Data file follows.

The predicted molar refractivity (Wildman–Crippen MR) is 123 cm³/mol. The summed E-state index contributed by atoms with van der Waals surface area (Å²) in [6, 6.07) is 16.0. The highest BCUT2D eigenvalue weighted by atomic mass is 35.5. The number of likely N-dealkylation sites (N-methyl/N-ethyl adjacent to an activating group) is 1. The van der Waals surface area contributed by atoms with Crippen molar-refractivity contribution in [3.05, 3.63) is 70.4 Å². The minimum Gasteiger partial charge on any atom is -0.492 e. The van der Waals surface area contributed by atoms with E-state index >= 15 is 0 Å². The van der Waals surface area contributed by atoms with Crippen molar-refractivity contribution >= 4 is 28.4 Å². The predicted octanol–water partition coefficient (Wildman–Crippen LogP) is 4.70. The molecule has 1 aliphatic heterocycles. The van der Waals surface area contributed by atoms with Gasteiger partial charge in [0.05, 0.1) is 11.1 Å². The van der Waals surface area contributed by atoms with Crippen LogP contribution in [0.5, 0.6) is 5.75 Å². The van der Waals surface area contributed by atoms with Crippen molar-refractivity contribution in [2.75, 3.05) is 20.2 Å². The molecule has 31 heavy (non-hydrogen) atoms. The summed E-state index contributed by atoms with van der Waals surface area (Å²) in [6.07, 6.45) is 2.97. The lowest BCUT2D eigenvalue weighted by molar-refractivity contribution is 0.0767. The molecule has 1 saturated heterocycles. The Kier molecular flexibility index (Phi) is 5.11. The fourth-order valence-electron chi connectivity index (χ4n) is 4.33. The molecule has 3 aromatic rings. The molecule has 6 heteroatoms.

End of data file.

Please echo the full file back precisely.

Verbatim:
The predicted molar refractivity (Wildman–Crippen MR) is 123 cm³/mol. The summed E-state index contributed by atoms with van der Waals surface area (Å²) in [6, 6.07) is 16.0. The highest BCUT2D eigenvalue weighted by atomic mass is 35.5. The number of likely N-dealkylation sites (N-methyl/N-ethyl adjacent to an activating group) is 1. The van der Waals surface area contributed by atoms with Crippen molar-refractivity contribution in [3.05, 3.63) is 70.4 Å². The minimum Gasteiger partial charge on any atom is -0.492 e. The van der Waals surface area contributed by atoms with E-state index >= 15 is 0 Å². The van der Waals surface area contributed by atoms with Crippen molar-refractivity contribution >= 4 is 28.4 Å². The predicted octanol–water partition coefficient (Wildman–Crippen LogP) is 4.70. The molecule has 1 aliphatic heterocycles. The van der Waals surface area contributed by atoms with Gasteiger partial charge in [0.05, 0.1) is 11.1 Å². The van der Waals surface area contributed by atoms with Crippen LogP contribution in [0.5, 0.6) is 5.75 Å². The van der Waals surface area contributed by atoms with Crippen molar-refractivity contribution in [2.75, 3.05) is 20.2 Å². The molecule has 31 heavy (non-hydrogen) atoms. The summed E-state index contributed by atoms with van der Waals surface area (Å²) in [6.07, 6.45) is 2.97. The lowest BCUT2D eigenvalue weighted by molar-refractivity contribution is 0.0767. The molecule has 1 saturated heterocycles. The Kier molecular flexibility index (Phi) is 5.11. The fourth-order valence-electron chi connectivity index (χ4n) is 4.33. The molecule has 3 aromatic rings. The molecule has 6 heteroatoms.